Although the movie focuses almost exclusively on Tubman’s near magical successes, it provides a few hints on how a real person could become Harriet Tubman. When Tubman returns to Maryland after becoming a free woman, she discovers that her husband had presumed her dead and is now wed to another woman who is pregnant with his child. Tubman leaves him to his new family and now, single and childless, can take life-threatening risks without being psychologically torn apart by conflicting maternal loyalties and obligations. From the time that she gives up on her husband and marriage, Tubman is portrayed as being more devoted to freeing slaves than to personal relationships. 

Tubman is also depicted as having extraordinarily strong faith and intuition that manifests as spiritual visions and premonitions that forewarn her of imminent danger. Although the exact nature and origin of her visions is not explained (she is religious and also had a severe head injury as an adolescent), they seem to have given Tubman a combination of intuition and decisiveness that led others to trust her in the face of formidable odds. In the movie, her former master’s mother declares that she wants Harriet caught so she can be burned alive at the stake, “like Joan of Arc”—another well-known vision-driven crusader. HarrietFeat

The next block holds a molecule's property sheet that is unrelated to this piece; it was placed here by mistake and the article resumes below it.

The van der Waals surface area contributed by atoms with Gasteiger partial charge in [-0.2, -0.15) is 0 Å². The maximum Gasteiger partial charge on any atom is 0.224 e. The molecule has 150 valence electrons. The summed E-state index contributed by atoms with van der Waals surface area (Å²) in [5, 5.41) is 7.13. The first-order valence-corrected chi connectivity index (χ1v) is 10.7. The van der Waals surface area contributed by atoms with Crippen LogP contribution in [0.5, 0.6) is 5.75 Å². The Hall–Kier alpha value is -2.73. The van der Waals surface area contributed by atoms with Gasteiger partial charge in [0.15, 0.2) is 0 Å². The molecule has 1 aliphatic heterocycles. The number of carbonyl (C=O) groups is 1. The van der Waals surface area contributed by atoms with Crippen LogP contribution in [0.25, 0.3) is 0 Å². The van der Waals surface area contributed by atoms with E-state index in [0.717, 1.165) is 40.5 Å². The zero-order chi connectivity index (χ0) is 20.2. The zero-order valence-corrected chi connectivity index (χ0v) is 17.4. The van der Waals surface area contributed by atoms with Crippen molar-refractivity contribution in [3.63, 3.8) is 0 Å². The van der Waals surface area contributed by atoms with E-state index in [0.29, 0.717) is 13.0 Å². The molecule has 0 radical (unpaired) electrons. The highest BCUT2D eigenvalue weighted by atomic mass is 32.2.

A final element that may explain Tubman’s intense focus is suggested in a short scene in which Tubman is shown in a stately Philadelphia home, crying while working as a domestic alongside another maid who looks at her quizzically. It’s not hard to imagine that, having risked her life multiple times and survived a perilous solo escape to Pennsylvania, Tubman would not be satisfied with a “free” life of making beds for a wealthy white family. But what can an illiterate runaway slave without any family do?  Tubman decides to become a freedom fighter.